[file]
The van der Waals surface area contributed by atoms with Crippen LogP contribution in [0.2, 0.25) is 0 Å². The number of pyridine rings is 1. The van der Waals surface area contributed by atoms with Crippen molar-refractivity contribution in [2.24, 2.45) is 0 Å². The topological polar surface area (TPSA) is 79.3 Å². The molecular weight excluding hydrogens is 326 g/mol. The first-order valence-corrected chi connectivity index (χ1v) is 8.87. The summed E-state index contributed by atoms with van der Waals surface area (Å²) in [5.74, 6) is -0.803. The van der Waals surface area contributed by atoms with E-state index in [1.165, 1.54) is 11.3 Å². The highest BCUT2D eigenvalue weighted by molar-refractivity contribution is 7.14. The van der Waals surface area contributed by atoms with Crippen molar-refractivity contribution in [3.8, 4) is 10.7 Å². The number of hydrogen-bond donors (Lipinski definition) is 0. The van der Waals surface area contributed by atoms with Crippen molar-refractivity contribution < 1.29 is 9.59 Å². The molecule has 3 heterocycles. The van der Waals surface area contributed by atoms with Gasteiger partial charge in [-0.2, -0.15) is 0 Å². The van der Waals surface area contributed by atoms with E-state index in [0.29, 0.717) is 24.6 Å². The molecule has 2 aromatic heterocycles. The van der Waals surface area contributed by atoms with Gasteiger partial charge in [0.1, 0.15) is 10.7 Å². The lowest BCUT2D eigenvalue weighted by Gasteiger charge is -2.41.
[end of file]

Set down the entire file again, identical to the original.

The van der Waals surface area contributed by atoms with Crippen LogP contribution in [0.2, 0.25) is 0 Å². The number of pyridine rings is 1. The van der Waals surface area contributed by atoms with Crippen molar-refractivity contribution in [2.24, 2.45) is 0 Å². The topological polar surface area (TPSA) is 79.3 Å². The molecular weight excluding hydrogens is 326 g/mol. The first-order valence-corrected chi connectivity index (χ1v) is 8.87. The summed E-state index contributed by atoms with van der Waals surface area (Å²) in [5.74, 6) is -0.803. The van der Waals surface area contributed by atoms with E-state index in [1.165, 1.54) is 11.3 Å². The highest BCUT2D eigenvalue weighted by molar-refractivity contribution is 7.14. The van der Waals surface area contributed by atoms with Crippen molar-refractivity contribution in [3.8, 4) is 10.7 Å². The number of hydrogen-bond donors (Lipinski definition) is 0. The van der Waals surface area contributed by atoms with Crippen molar-refractivity contribution < 1.29 is 9.59 Å². The molecule has 3 heterocycles. The van der Waals surface area contributed by atoms with Gasteiger partial charge in [-0.2, -0.15) is 0 Å². The van der Waals surface area contributed by atoms with E-state index in [0.29, 0.717) is 24.6 Å². The molecule has 2 aromatic heterocycles. The van der Waals surface area contributed by atoms with Gasteiger partial charge in [0.1, 0.15) is 10.7 Å². The lowest BCUT2D eigenvalue weighted by Gasteiger charge is -2.41.